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Thyroid Function Testing: A Brief Update



Balancing It All Up - What Test to Use When, cont.

Slide 12

April 2009

The next scenario is follow-up of patients. There are many more patients with established thyroid disease then with newly diagnosed thyroid disease, and many of them require life-long or, at least, long-term follow up. For those conditions which are acute or subacute, for example, Graves’ disease or subacute thyroiditis, it is important to measure FT4 because the changes in thyroid hormones can occur, particularly under treatment intervention, very rapidly and the TSH levels may lag a few days or even weeks behind. This can be observed particularly if the thyrotoxicosis has been long standing. In those cases, there is actual atrophy in the pituitary gland of thyrotrope cells, and it can take some weeks for TSH secretion to recover. In most cases, the FT4 measurement is, therefore, the best guide to therapy and resolution of Graves’ disease or subacute thyroiditis. But, it is usually also supplemented with TSH measurements and we have already mentioned that in those rare cases where primarily T3 is secreted, a total T3 measurement can be useful. Chronic or slowly progressive conditions are a little different. Those primarily consist of permanent hyperthyroidism or toxic nodular goiter, where there is either no progression in the disease or very slow progression and, here, the TSH measurement is the main stay, which is occasionally supplemented by FT4 measurements and, rarely, by total T3 measurements.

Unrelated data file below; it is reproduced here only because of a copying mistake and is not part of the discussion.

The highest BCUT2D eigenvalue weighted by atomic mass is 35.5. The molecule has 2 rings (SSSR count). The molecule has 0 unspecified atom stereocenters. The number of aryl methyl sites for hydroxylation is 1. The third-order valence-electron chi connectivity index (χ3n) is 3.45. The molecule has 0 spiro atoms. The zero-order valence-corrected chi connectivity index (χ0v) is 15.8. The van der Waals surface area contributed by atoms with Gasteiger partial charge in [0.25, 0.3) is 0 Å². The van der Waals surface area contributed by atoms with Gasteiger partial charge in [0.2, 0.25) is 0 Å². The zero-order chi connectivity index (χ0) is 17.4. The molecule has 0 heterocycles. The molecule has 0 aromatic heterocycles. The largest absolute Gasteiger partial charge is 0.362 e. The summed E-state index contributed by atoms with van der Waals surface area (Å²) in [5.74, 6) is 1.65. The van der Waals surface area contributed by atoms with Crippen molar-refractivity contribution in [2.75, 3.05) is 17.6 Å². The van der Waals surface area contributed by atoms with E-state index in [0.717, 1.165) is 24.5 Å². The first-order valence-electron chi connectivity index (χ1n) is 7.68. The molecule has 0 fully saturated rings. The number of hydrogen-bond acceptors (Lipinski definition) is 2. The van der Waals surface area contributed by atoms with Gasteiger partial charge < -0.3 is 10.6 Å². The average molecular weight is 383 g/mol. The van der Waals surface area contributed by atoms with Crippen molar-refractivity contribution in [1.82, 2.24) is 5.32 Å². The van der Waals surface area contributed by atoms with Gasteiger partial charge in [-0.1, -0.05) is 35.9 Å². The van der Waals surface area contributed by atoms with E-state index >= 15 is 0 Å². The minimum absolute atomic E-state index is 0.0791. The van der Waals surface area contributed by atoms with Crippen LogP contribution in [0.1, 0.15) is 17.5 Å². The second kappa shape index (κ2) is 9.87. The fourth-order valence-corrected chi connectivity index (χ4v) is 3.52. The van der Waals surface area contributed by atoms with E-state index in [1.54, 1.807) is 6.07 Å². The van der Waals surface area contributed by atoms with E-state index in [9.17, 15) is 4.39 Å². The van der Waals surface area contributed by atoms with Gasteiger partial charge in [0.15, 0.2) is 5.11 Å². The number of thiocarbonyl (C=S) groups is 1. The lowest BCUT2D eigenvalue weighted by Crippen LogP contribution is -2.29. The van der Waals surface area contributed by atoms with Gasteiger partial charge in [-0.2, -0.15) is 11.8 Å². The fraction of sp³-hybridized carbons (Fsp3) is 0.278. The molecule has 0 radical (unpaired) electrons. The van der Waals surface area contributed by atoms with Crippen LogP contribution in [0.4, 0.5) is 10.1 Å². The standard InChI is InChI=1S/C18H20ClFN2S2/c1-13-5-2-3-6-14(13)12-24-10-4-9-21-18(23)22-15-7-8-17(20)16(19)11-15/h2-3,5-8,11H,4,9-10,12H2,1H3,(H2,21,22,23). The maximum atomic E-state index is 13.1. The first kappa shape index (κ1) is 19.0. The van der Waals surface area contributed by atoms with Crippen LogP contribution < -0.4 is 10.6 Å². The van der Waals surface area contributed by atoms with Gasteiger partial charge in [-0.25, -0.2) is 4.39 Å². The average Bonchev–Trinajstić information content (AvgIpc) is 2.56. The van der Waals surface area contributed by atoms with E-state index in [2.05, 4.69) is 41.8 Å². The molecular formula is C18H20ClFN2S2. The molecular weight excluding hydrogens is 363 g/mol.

What Test to Use When, cont.

 


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